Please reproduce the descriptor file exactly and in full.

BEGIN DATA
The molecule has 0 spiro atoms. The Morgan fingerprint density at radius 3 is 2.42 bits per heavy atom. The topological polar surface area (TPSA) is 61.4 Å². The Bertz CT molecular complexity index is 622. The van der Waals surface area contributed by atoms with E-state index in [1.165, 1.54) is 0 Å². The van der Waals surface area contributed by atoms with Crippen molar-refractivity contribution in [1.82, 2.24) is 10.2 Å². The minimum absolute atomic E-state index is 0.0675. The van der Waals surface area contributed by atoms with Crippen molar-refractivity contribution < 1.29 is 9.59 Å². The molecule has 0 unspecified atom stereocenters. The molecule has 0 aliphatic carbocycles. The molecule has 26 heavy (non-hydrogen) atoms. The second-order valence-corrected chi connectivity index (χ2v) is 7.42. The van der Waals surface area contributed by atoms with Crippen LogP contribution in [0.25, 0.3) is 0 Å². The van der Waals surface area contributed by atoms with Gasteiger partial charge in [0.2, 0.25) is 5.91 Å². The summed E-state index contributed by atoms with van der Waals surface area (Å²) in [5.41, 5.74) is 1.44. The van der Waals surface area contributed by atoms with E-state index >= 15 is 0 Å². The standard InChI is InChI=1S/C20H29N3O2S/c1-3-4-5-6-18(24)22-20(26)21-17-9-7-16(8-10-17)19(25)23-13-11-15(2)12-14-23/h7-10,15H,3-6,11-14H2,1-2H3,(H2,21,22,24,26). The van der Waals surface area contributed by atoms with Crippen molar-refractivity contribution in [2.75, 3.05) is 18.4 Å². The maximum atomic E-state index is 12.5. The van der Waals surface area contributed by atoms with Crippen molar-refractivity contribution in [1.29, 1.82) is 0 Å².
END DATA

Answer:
The molecule has 0 spiro atoms. The Morgan fingerprint density at radius 3 is 2.42 bits per heavy atom. The topological polar surface area (TPSA) is 61.4 Å². The Bertz CT molecular complexity index is 622. The van der Waals surface area contributed by atoms with E-state index in [1.165, 1.54) is 0 Å². The van der Waals surface area contributed by atoms with Crippen molar-refractivity contribution in [1.82, 2.24) is 10.2 Å². The minimum absolute atomic E-state index is 0.0675. The van der Waals surface area contributed by atoms with Crippen molar-refractivity contribution < 1.29 is 9.59 Å². The molecule has 0 unspecified atom stereocenters. The molecule has 0 aliphatic carbocycles. The molecule has 26 heavy (non-hydrogen) atoms. The second-order valence-corrected chi connectivity index (χ2v) is 7.42. The van der Waals surface area contributed by atoms with Crippen LogP contribution in [0.25, 0.3) is 0 Å². The van der Waals surface area contributed by atoms with Gasteiger partial charge in [0.2, 0.25) is 5.91 Å². The summed E-state index contributed by atoms with van der Waals surface area (Å²) in [5.41, 5.74) is 1.44. The van der Waals surface area contributed by atoms with E-state index >= 15 is 0 Å². The standard InChI is InChI=1S/C20H29N3O2S/c1-3-4-5-6-18(24)22-20(26)21-17-9-7-16(8-10-17)19(25)23-13-11-15(2)12-14-23/h7-10,15H,3-6,11-14H2,1-2H3,(H2,21,22,24,26). The van der Waals surface area contributed by atoms with Crippen molar-refractivity contribution in [2.75, 3.05) is 18.4 Å². The maximum atomic E-state index is 12.5. The van der Waals surface area contributed by atoms with Crippen molar-refractivity contribution in [1.29, 1.82) is 0 Å².